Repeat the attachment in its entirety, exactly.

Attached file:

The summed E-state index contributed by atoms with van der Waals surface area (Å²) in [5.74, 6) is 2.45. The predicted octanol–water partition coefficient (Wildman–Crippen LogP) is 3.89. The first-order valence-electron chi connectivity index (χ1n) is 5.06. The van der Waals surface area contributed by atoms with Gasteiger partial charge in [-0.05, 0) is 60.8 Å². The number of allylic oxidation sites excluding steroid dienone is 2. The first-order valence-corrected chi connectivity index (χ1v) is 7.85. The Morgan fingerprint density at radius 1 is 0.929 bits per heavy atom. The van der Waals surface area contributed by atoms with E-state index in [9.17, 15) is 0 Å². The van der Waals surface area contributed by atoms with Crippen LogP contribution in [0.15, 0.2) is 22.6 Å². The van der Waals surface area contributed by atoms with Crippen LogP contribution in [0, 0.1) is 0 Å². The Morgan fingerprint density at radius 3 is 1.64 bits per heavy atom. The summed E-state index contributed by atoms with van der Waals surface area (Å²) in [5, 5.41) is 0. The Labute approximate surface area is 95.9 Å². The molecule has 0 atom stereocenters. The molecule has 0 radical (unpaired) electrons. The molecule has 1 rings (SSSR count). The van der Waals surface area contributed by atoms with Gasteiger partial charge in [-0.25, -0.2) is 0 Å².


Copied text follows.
The summed E-state index contributed by atoms with van der Waals surface area (Å²) in [5.74, 6) is 2.45. The predicted octanol–water partition coefficient (Wildman–Crippen LogP) is 3.89. The first-order valence-electron chi connectivity index (χ1n) is 5.06. The van der Waals surface area contributed by atoms with Gasteiger partial charge in [-0.05, 0) is 60.8 Å². The number of allylic oxidation sites excluding steroid dienone is 2. The first-order valence-corrected chi connectivity index (χ1v) is 7.85. The Morgan fingerprint density at radius 1 is 0.929 bits per heavy atom. The van der Waals surface area contributed by atoms with E-state index in [9.17, 15) is 0 Å². The van der Waals surface area contributed by atoms with Crippen LogP contribution in [0.15, 0.2) is 22.6 Å². The van der Waals surface area contributed by atoms with Crippen LogP contribution in [0, 0.1) is 0 Å². The Morgan fingerprint density at radius 3 is 1.64 bits per heavy atom. The summed E-state index contributed by atoms with van der Waals surface area (Å²) in [5, 5.41) is 0. The Labute approximate surface area is 95.9 Å². The molecule has 0 atom stereocenters. The molecule has 0 radical (unpaired) electrons. The molecule has 1 rings (SSSR count). The van der Waals surface area contributed by atoms with Gasteiger partial charge in [-0.25, -0.2) is 0 Å².